Perils of Monotony: Protest, Recreation and Re-Creation in Ferguson


The Ferguson episode has been instructive in many ways. On the one hand, the protest and catharsis are inspirational and invigorating. On the other hand, there is also that residue of concern that it will become troublingly illustrative of a much larger malady plaguing post-Civil Rights black politics. If we’re brutally honest with ourselves, we must admit that the black systemic political voice has become monotone, without cadence, without inflection, without rhythm, a droning like that which precipitates hypnosis. It is precisely this trance that permeates the voting booth and pervades popular discourse around black politics, fomenting political stagnation at best and retrenchment at worst. The causes of this problem are multifarious. One major contributor is what I like to refer to as the recreation/re-creation paradigm.

By recreational I simply mean without a meaningful action orientation. Black politics has become ritualized, unattached to anything either overtly or even obliquely programmatic. It has become fragmented and rhetorical with no coherent strategy or scheme to achieve any substantive results. Protesting seems to have become a reactionary and an end in and of itself. The more cynical or conspiratorial among us might even refer to this state of affairs as anti-programmatic or anti-strategic.

If we’re brutally honest with ourselves, we must admit that the black systemic political voice has become monotone, without cadence, without inflection, without rhythm, a droning like that which precipitates hypnosis.

Without clearly defined objectives and readily articulable goals, then the protest itself, no matter how well-intentioned, becomes at best a mere spectacle or show. At worst, it becomes a diversion or delusion, in which its participants perceive the protest itself as “winning.” By failing to protest without marrying such action to a plan or program, the protest becomes recreation, a game, with any potential political value limited to the immediate term. Protest without concrete purpose can simply have no long term value.

At the same time, we seem to be attempting the re-creation of certain elements of a Civil Rights era protest model. The central element of this model is non-violent public protest, ostensibly for the purposes of displaying solidarity for a mass audience. Obviously, this tactic can be extremely valuable. However, such political tools must be manipulated under the guiding principle of situational specificity, rather than misplaced nostalgia about the successes of the Civil Rights Movement or some unfounded investment in a fabricated public narrative about how certain groups are “supposed” to orient themselves politically.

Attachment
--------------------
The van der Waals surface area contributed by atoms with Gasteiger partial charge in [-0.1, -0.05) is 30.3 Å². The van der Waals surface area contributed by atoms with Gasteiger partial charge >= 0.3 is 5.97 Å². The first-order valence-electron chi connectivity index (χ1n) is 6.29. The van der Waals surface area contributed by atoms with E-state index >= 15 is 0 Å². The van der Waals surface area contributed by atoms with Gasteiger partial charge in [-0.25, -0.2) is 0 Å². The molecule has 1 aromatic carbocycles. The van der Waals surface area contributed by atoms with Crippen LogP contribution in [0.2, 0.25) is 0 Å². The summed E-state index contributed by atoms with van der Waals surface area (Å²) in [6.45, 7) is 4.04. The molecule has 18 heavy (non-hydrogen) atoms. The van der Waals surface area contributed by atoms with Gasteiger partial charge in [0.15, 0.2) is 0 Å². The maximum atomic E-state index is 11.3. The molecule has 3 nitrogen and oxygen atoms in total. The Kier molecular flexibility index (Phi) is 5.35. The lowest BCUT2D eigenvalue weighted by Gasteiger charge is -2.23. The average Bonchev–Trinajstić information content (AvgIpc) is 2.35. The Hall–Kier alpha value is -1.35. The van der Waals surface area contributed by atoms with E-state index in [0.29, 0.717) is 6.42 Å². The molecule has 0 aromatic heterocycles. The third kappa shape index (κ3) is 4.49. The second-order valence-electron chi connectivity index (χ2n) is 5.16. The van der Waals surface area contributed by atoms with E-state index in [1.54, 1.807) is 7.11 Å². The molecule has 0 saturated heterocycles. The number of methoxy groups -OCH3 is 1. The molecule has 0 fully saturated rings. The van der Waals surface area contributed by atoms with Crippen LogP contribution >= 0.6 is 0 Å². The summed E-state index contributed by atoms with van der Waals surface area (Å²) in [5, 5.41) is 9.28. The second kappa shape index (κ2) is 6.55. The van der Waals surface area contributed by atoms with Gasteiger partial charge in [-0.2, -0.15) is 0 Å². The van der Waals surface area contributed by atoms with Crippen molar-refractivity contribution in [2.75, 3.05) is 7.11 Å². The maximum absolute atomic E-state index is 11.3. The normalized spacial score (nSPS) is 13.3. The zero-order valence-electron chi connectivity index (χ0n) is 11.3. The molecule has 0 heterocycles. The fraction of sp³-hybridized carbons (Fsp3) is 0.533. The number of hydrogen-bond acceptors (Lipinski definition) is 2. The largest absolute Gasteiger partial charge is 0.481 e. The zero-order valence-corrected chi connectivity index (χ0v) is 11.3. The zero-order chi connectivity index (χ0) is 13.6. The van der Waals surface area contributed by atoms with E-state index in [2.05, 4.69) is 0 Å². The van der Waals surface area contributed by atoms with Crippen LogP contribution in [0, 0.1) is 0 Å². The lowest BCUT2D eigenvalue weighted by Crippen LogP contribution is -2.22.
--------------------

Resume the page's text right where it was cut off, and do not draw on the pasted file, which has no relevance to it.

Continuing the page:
Because the public narrative of Civil Rights, which has undeniably been processed for mass consumption, has been so deeply ingrained in the American psyche, it seems to have become the template for movements to be applied regardless of context. Both the personae and the methods from that era have been sufficiently lionized that questioning the virtue of either is sacrilege. Reflexive application of any blueprint for social movement is always dangerous, as the risk of suboptimal outcomes or downright failure inevitably increases. Movements based on processed narratives can, by definition, never be organic and can never satiate the hunger of people who seek redress.

What’s more, recreation and re-creation become mutually reinforcing, ultimately resulting in a downward spiral of social frustration and disappointment because the psychic toll of the failure of the protest can actually make matters worse than if a protest had never even happened. Indeed, naked symbolism and false nostalgia raises the expectations of the masses of the socially dispossessed, only to have those expectations violently unmet. What we’re left with is a recreational ethic infused within a pageant of protest, all bound by a subconscious, unrequited lust for a black political meta-narrative of the struggling, long-suffering subaltern. In this way, black protests have become a never-ending, routinized, reactionary addiction.

Additionally, it must be always be borne in mind that, contrary to the popular portrayal, the methods and strategy employed by Dr. Martin Luther King and the SCLC, barely worked. Time and time again, their movement would be exhausted of money, manpower and ideas, only to be recatalysed by unplanned events, such as Dr. King’s jailing in Birmingham and the subsequent “viral” dissemination of his letter. To be sure, they did the best with what they had and achieved revolutionary results. However, the fact remains that to blindly emulate that paradigm would equate to the unknowing reproduction of sub-optimality. In the end, the inexorable effect of blacks’ uncritical adherence to the recreation/re-creation paradigm of protest effectuation leads to a social movement that is perpetually perched on the precipice of failure and retrenchment.

It is crucial that the protesters in Ferguson not fall into the recreation/re-creational paradigm that has hampered black protest for decades. To avoid the trap, any movement needs to have a cadre of “operationalizers.” Any good political scientist knows that proper operationalization of key variables is crucial in the accurate measurement of political phenomena. Similarly, the success of a movement must be measured by operationalizing the triplet variables of “freedom,” “justice” and “equality” in a manner that is not only strategic, but adapted to the situational particularities of the political matter in question.

A. Rahman Ford is a Ph.D. Candidate in the Department of Political Science at the University of Pennsylvania.


Photo Credit: Michael Fleshman (via Flickr)